How Does Hair Grow?

Hair grows on almost all humans’ skin surfaces, excluding the hands, soles of the feet, lips, and eyelids. Hair that is light, fine, and short is known as vellus hair, while thicker, darker, and longer hair is known as terminal or androgenic hair. The hair goes through three cycles of growth: the anagen phase, the catagen phase, and the telogen phase.

  • Anagen phase. The anagen phase, or growing phase, can last from 2–8 years. This phase generally refers to the vast majority of hair that grows on the head.
  • Catagen phase. The catagen phase, or the transition phase, occurs when the hair follicles shrink. This phase takes approximately 2–3 weeks.
  • Telogen phase. The telogen phase, or the resting phase, takes about  2–4 months. At the end of this phase, the hair falls out, and the regrowth process begins.

After the telogen phase, the next anagen phase begins as new hair grows in the same follicle. Hairs like eyelash hairs, arm hairs, leg hairs, and eyebrow hairs have a short anagen phase of about one month, while hair on the scalp can last up to six years or even longer. If the natural hair cycle is disrupted, or if the hair follicle becomes damaged, then the hair may fall out more quickly than it can regenerate, leading to a receding hairline, hair falling out in patches, or overall thinning, among other symptoms of hair loss.

Hair Loss Treatment

In most cases, hair loss treatment depends on a patient’s diagnosis. Effective treatments for some types of hair loss are available and can help reverse hair loss or at least slow its effects. With some conditions, hair can regrow without treatment. Treatments for hair loss may include medications and surgery. If the hair loss is caused by an underlying disease, treatment for that disease is necessary to stop the effects of hair loss. If certain medications cause hair loss, your doctor may advise you to consider alternative options. With hair loss treatment, infections should be treated, deficiencies should be remedied, causative drugs may be discontinued, inflammation can be suppressed, and certain treatments may be available for those with specific hair loss conditions. Contact us for more information.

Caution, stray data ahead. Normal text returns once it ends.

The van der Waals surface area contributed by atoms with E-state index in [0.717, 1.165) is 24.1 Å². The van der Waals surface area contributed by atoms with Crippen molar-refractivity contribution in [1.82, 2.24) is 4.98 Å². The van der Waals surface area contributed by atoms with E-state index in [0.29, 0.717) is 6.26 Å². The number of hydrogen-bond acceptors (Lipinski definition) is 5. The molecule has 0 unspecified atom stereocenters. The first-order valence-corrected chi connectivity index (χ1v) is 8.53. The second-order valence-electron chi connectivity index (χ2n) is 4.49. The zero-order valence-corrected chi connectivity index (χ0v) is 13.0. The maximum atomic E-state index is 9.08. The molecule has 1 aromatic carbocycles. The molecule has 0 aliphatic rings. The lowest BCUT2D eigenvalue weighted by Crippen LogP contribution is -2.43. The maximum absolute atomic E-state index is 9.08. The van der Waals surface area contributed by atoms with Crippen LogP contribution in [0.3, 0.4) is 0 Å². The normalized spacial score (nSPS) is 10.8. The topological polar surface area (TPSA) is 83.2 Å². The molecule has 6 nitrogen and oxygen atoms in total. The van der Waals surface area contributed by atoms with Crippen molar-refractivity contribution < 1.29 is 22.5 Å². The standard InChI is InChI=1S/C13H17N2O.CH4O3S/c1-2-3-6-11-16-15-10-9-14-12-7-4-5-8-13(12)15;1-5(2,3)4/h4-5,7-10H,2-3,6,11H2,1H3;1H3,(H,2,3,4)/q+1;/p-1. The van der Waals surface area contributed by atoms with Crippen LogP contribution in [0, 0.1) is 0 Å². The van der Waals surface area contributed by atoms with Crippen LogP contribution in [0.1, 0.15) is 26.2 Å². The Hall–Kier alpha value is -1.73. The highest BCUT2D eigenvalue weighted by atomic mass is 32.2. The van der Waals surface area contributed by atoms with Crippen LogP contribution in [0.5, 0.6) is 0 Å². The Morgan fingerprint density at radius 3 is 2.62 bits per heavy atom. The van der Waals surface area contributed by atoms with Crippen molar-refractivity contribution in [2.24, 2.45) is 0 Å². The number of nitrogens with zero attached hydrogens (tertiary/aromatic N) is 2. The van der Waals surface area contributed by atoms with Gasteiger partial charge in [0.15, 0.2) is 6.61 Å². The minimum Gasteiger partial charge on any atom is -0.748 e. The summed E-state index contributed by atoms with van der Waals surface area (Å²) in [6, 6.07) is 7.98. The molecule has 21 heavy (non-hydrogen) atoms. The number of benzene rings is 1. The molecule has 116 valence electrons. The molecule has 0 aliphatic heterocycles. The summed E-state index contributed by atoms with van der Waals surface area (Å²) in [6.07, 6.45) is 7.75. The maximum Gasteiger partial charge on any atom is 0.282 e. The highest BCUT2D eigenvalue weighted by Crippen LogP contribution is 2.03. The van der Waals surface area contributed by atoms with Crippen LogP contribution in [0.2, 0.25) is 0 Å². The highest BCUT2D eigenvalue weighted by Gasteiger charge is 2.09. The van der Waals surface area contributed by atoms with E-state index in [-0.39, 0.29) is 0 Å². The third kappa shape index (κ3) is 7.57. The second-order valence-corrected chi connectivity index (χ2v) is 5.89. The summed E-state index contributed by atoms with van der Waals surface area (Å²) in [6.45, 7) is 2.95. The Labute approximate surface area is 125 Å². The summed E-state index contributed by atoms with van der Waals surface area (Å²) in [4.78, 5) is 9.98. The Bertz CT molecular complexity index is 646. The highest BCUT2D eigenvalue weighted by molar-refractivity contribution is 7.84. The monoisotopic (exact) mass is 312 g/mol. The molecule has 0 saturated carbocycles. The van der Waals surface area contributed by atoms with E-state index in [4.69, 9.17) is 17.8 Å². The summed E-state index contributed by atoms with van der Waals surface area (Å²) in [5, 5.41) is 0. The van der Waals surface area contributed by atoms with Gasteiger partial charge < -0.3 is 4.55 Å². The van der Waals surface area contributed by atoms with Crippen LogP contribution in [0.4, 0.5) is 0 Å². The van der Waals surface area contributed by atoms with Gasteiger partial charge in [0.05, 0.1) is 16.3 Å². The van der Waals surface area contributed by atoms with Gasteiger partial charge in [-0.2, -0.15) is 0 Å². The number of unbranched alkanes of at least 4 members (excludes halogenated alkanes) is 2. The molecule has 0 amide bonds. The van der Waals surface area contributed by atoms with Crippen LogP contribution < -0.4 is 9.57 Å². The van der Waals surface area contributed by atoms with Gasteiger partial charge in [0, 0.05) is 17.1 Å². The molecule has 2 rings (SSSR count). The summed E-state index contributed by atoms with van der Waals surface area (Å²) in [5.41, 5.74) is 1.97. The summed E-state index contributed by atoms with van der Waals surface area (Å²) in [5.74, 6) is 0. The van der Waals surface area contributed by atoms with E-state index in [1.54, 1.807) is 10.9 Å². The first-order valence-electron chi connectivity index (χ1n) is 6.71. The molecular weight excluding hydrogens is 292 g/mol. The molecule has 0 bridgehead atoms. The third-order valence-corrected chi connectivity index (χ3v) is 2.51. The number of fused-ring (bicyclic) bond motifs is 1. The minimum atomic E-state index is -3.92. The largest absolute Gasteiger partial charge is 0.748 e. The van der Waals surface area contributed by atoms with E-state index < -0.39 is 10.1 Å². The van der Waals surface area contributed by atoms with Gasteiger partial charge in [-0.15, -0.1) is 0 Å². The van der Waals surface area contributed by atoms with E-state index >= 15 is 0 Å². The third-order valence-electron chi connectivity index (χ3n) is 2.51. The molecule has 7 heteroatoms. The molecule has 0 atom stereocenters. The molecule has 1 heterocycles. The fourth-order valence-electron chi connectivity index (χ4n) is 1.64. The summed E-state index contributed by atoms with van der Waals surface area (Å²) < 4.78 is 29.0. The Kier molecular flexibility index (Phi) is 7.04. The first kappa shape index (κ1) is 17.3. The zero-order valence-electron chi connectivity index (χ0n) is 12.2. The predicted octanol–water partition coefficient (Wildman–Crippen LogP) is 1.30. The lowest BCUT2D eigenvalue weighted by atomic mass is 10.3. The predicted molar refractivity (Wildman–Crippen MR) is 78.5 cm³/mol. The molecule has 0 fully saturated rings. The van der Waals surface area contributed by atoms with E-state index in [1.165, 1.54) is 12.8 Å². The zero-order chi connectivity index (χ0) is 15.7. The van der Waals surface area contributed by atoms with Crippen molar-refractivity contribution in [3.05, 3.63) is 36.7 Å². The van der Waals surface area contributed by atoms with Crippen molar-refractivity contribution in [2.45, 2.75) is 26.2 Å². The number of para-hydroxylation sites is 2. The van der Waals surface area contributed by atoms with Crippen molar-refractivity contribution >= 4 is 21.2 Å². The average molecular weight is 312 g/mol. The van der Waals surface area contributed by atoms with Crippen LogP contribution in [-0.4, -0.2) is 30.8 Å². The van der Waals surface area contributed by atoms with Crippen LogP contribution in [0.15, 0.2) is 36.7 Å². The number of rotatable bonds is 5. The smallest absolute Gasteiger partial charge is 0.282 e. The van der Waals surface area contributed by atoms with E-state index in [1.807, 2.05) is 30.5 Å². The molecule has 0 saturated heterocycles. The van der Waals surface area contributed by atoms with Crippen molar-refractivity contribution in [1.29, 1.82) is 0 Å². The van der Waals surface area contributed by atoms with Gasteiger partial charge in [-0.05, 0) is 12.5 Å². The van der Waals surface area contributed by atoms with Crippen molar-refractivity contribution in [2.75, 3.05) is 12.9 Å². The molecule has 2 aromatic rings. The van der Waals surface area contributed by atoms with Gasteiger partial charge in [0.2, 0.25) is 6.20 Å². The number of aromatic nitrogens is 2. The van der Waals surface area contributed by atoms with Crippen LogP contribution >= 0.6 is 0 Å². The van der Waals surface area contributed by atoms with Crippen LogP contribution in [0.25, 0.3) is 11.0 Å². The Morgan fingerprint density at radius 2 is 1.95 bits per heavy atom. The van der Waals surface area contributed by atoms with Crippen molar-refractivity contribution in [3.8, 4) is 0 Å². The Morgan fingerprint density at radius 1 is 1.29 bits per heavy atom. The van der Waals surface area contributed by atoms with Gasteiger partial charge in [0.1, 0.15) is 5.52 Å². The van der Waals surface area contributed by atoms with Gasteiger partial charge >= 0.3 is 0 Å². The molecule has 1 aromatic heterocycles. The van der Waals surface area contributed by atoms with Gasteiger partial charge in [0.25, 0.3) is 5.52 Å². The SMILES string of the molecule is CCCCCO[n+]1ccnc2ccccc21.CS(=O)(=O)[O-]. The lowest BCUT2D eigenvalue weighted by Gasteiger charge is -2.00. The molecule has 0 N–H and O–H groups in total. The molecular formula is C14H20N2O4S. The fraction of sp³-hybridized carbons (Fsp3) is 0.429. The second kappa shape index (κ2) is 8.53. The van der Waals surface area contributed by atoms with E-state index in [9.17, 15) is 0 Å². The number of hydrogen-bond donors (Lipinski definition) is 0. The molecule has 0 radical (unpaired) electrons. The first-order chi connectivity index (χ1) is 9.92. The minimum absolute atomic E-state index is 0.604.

How Is Hair Loss Diagnosed?

In most hair loss cases, a careful history and full physical examination from a dermatologist can generally result in the correct diagnosis of hair loss. Additional tests may be performed to confirm a diagnosis. These tests can include a hair-pull test performed to determine the relative proportion of anagen and telogen hairs, a wood lamp examination, swabs of pustules or lesions for bacterial and viral culture, skin scrapings and hair clippings for mycology, and blood tests for hematology, thyroid function, and serology. Please contact our office for additional information about our protocols for diagnosing hair loss.

How To Prevent Hair Loss

Unfortunately, most types of hair loss cannot actively and completely be prevented. Fortunately, certain steps can help reduce the likelihood of developing certain forms of hair loss. Your dermatologist may recommend drying your hair naturally or with a hairdryer on a cool setting, minimizing chemical hair treatments, and using loose hairstyles that avoid traction injuries to hair, among other recommendations. While scarring alopecia is permanent, anagen and telogen hair loss generally stops in time. Early treatment of hair loss causing conditions is essential to helping reduce the effects of hair loss and preserve hair. Additionally, treatment of inflammatory diseases can help reduce the hair loss effects. Hair loss can be disguised or covered temporarily, while hair replacement techniques such as wigs, hairpieces, and surgery may also be beneficial.